CDI, based on technology developed by founder Dr. Thomson and colleague Junying Yu, commercially produces iPS cell lines and tissue cells. The company makes its cells using its iPS 2.0 method, in which two or three plasmids containing multiple reprogramming genes are introduced into the cells. These plasmids, unlike viral vectors, do not integrate into the genome itself.
The company was awarded a contract from The National Institutes of Health Center for Regenerative Medicine (NIH-CRM) to provide human iPS cell lines and terminally differentiated tissue cells from normal or specified patient populations. The contract, worth up to $7.0 million for the three-year life of the agreement, follows on two NIH-CRM contracts awarded in September 2011, whereby CDI will generate and genetically engineer iPS cell lines; the company said it has delivered on several of these cell lines already.
Last December, CDI announced the commercial launch of its human iCell® Neurons for use in neuroscience drug discovery, neurotoxicity screens, and other health research. Several companies, including Galenea and Actelion Pharmaceuticals, have been using iCell Neurons to provide models of highly differentiated human neurons.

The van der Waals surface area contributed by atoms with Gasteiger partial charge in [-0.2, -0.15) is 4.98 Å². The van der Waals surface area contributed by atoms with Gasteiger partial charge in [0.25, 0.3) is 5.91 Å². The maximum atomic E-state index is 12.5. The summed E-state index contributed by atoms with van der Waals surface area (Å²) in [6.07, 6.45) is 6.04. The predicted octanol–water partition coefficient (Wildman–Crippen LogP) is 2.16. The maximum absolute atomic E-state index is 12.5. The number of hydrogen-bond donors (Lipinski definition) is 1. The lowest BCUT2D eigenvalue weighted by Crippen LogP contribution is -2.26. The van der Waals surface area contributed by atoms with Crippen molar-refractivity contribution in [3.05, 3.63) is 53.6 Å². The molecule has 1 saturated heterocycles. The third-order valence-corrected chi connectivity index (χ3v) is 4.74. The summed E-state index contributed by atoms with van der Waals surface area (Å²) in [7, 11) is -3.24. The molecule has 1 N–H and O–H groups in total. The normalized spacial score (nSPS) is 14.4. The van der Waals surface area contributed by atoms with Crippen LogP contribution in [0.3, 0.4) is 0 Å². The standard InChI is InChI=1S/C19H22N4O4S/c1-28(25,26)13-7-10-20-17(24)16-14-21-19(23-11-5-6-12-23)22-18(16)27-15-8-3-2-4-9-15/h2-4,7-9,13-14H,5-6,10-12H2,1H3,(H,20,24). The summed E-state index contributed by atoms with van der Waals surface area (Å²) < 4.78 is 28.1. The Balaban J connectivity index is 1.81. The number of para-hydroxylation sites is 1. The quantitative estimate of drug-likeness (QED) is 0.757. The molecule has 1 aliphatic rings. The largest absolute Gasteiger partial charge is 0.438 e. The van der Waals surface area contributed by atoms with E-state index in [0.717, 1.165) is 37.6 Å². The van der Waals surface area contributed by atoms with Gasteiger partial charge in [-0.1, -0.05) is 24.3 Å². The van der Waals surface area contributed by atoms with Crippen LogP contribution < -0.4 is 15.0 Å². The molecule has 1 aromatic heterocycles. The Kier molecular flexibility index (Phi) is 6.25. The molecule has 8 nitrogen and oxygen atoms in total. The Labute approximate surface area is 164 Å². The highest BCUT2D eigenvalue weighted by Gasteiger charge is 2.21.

“We have been working with CDI for some time now and are very impressed with their iCell Neurons, which provide us with a unique model of pure and highly differentiated human neurons showing real potential for measuring functional neurotransmission,” said Pascal Laeng, head of molecular and cellular pharmacology at Galenea.
“The preliminary data is very promising, and we look forward to continued collaboration with CDI to implement iCell Neurons in our high-throughput assay of synaptic function.”
iPS Cell Production
GEN asked CDI vp and chief commercial officer Chris Parker about CDI’s approach to iPS cell production, as well as pharma’s acceptance of iPSC-derived human cell models of disease states.
“The relatively easy question for us to answer is whether you can make cells that represent a portion of the brain from a patient with neurodegenerative diseases,” he explained. But, he noted, the key question was whether you can generate them in sufficient quantity to be useful in a drug development environment. “We can create inventory of neurons sufficient to allow large-scale screening endeavors.” He further commented that “the therapy won’t come from a thimbleful of cells from a diseased patient, but from a vat.”